Duress or Necessity

Normally, you cannot take something without paying for it. Such an act would normally constituted a theft. Imagine, though, that you see a man in need of immediate medical attention laying in the road. You realize seconds matter in this case. You see a convenience store and your instincts kick in. You run in to grab gauze and water and run out without paying for it to go help the man. Theft? Certainly not. You have the defense of duress or necessity. But you might have to do some proving before the charges get dropped (that is, if you are charged in the first place).

Before a jury can find that you acted under the defense of duress or necessity, they must find the following six elements:

  1. That you reasonably believed a danger or emergency existed which was not caused by you
  2. That danger or emergency threatened significant harm to yourself or another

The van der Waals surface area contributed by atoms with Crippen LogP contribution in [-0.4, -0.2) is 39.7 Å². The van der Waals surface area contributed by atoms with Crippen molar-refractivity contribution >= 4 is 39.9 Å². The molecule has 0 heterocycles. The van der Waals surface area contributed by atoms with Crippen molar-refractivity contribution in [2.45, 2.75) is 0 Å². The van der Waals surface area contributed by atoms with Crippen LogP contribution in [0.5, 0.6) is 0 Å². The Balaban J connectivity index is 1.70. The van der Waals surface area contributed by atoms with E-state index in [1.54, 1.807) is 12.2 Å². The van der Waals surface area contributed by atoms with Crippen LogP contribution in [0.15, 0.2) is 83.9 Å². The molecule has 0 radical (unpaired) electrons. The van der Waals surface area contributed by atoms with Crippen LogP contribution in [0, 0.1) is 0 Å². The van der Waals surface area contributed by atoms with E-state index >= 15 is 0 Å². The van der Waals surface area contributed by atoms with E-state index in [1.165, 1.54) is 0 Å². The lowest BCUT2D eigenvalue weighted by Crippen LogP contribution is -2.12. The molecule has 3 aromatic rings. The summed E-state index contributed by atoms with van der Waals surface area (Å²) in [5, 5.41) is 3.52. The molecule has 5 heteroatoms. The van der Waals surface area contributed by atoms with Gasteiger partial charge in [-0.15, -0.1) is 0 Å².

3. The danger or emergency threatened death or serious bodily injury
  4. The threatened harm must have been real, imminent, and impending.
  5. You had no reasonable means to avoid the danger or emergency but to commit the crime and..
  6. The harm that the you avoided must outweigh the harm caused by committing the crime.

The reasonableness of your belief that a danger or emergency existed will be examined in the light of all the evidence that surrounded you at the time.

If the jury believes that you committed the crime out of duress or necessity, you should be found not guilty.

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